Casual Game Crowdfunding: Sea Monsters and Anthropomorphic Vegetables | Casual Game Revolution

Casual Game Crowdfunding: Sea Monsters and Anthropomorphic Vegetables

Tricky Tides

For fans of tricky decisions and strategic choices, this month Kickstarter offers some unique selections, from Envyra, a simultaneous action strategy game, to the tactical combat of Last One Standing’s battle royale gameplay.

Tricky Tides

Tricky Tides (Andrew J. Smith) – Travel from island to island as you collect and deliver goods as captain of a merchant ship. Each turn, players play a card from their hands. This determines both turn order and also the directions you can travel this turn. When you reach an island you can collect all goods of a matching type or deliver goods to fulfill an order card and earn gold. Each time you fulfill an order you also spot a monster in the ocean. You earn extra points at the end of the game for the monsters you sighted during the game.

Mr. Cabbagehead's Garden

Mr. Cabbagehead's Garden (LudiCreations) – In this charmingly quirky 1-2 player card game full of anthropomorphic vegetables, you are planting your garden in three rows of six cards each. The game takes place over three rounds, each of which has two phases. During the planting phase, you draw three cards from the vegetable deck and plant one card in your garden. The next phase is the neighbor phase. During the neighbor phase, you draw neighbor tokens according to the value of the two vegetable cards you did not plant. The neighbor whose token you drew the most of will come by your garden and interfere with it, moving vegetable cards or removing some entirely. At the end of the game you score more points for groups of matching vegetables and how you arrange them in your garden.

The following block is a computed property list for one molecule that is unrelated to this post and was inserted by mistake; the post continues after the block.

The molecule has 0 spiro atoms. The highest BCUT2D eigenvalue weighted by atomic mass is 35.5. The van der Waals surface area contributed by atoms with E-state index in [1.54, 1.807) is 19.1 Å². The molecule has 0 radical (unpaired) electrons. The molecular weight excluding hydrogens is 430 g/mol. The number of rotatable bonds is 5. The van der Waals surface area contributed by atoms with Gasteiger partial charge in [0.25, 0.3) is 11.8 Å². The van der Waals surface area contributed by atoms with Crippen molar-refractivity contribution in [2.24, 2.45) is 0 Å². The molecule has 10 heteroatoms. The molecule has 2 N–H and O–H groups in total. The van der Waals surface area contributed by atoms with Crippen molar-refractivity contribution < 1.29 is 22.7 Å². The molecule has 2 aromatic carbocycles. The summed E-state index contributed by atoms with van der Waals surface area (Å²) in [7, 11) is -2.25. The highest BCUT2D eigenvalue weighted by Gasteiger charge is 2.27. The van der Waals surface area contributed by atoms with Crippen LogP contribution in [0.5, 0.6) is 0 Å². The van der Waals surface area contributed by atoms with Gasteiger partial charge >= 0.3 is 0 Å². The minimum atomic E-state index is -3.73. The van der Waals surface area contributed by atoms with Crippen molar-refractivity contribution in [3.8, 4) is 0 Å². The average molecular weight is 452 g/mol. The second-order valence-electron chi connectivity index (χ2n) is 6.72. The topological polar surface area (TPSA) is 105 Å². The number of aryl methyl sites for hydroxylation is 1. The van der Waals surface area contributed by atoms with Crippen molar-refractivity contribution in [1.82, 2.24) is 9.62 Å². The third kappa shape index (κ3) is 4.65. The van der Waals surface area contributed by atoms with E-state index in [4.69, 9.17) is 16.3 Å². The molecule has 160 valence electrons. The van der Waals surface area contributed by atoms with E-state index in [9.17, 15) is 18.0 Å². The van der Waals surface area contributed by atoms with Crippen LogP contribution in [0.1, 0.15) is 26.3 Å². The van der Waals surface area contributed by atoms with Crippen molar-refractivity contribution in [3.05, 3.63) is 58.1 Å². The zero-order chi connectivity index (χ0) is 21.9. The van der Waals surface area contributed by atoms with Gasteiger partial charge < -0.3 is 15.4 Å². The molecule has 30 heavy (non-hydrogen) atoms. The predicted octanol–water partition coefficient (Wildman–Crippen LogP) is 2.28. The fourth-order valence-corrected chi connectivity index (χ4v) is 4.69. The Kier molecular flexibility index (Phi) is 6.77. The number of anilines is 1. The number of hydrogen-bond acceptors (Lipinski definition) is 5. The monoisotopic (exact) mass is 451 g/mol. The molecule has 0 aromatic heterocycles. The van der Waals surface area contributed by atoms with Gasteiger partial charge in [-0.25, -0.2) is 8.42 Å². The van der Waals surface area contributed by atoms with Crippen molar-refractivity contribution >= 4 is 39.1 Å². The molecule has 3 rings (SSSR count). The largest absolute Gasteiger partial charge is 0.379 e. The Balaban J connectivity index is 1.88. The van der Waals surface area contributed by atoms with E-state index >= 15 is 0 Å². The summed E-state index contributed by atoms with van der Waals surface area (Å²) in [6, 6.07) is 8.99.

Fire Tower

Fire Tower (Runaway Parade) – There's a fire in the forest and all players are trying to protect their own fire tower whilst sending the flames towards their opponents. The game is played on a grid-based board, with each fire tower in one of the four corners. You play cards to add fire tokens onto the grid, spreading out in relation to the rest of the fire. Cards can also be used to quench the fire closer to you and remove fire tokens, or to build fire defenses around your tower.

Goblin Grapple

Goblin Grapple (Silver Gaming Company) – Players compete to gain points by collecting goblins and battling other armies. The first player to one hundred points wins the game. You start with five goblin cards. On your turn you draw a card and then may take as many actions as you want. You can place a goblin in your army. Goblins are placed into your army facedown, on top of all previous goblins played into it. Goblins in your army cannot attack, but they are worth points at the end of the round so long as they are not defeated by other players during the round. You may also attack the top goblin card in a player's army by playing a goblin from your hand. The value of both goblins are compared and the stronger one wins. However, goblins can have special abilities which may change the outcome of a fight. Once you win a battle (whether as attacker or defender), all cards in the fight go into your garrison. Once a player has twenty-one points worth of goblins in their garrison, the round ends. Players total the points in their garrison with the points in their army, and add that number to their total score. If no one has reached one hundred points yet, all cards are then shuffled together and a new round begins.